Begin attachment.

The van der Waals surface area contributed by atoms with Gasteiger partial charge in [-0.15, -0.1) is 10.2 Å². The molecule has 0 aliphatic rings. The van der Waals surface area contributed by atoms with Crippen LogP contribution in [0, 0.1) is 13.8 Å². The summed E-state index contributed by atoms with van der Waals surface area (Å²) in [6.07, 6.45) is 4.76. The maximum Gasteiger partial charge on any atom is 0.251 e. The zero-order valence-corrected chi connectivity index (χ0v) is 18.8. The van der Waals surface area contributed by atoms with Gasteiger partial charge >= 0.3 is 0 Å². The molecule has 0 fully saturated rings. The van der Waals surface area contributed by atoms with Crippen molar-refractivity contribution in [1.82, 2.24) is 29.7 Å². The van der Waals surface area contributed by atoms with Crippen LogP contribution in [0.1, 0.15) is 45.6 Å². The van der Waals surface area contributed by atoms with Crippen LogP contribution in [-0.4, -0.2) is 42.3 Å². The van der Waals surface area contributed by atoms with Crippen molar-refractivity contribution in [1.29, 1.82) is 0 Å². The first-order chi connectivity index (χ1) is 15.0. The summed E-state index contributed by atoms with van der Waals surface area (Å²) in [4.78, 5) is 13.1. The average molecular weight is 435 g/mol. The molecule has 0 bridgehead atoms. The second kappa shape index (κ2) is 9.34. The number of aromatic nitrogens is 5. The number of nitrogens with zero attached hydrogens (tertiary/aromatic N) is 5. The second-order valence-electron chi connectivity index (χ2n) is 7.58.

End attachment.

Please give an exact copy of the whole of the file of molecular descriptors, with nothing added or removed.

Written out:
The van der Waals surface area contributed by atoms with Gasteiger partial charge in [-0.15, -0.1) is 10.2 Å². The molecule has 0 aliphatic rings. The van der Waals surface area contributed by atoms with Crippen LogP contribution in [0, 0.1) is 13.8 Å². The summed E-state index contributed by atoms with van der Waals surface area (Å²) in [6.07, 6.45) is 4.76. The maximum Gasteiger partial charge on any atom is 0.251 e. The zero-order valence-corrected chi connectivity index (χ0v) is 18.8. The van der Waals surface area contributed by atoms with Gasteiger partial charge >= 0.3 is 0 Å². The molecule has 0 fully saturated rings. The van der Waals surface area contributed by atoms with Crippen molar-refractivity contribution in [1.82, 2.24) is 29.7 Å². The van der Waals surface area contributed by atoms with Crippen LogP contribution in [0.1, 0.15) is 45.6 Å². The van der Waals surface area contributed by atoms with Crippen LogP contribution in [-0.4, -0.2) is 42.3 Å². The van der Waals surface area contributed by atoms with Crippen molar-refractivity contribution in [1.29, 1.82) is 0 Å². The first-order chi connectivity index (χ1) is 15.0. The summed E-state index contributed by atoms with van der Waals surface area (Å²) in [4.78, 5) is 13.1. The average molecular weight is 435 g/mol. The molecule has 0 bridgehead atoms. The second kappa shape index (κ2) is 9.34. The number of aromatic nitrogens is 5. The number of nitrogens with zero attached hydrogens (tertiary/aromatic N) is 5. The second-order valence-electron chi connectivity index (χ2n) is 7.58.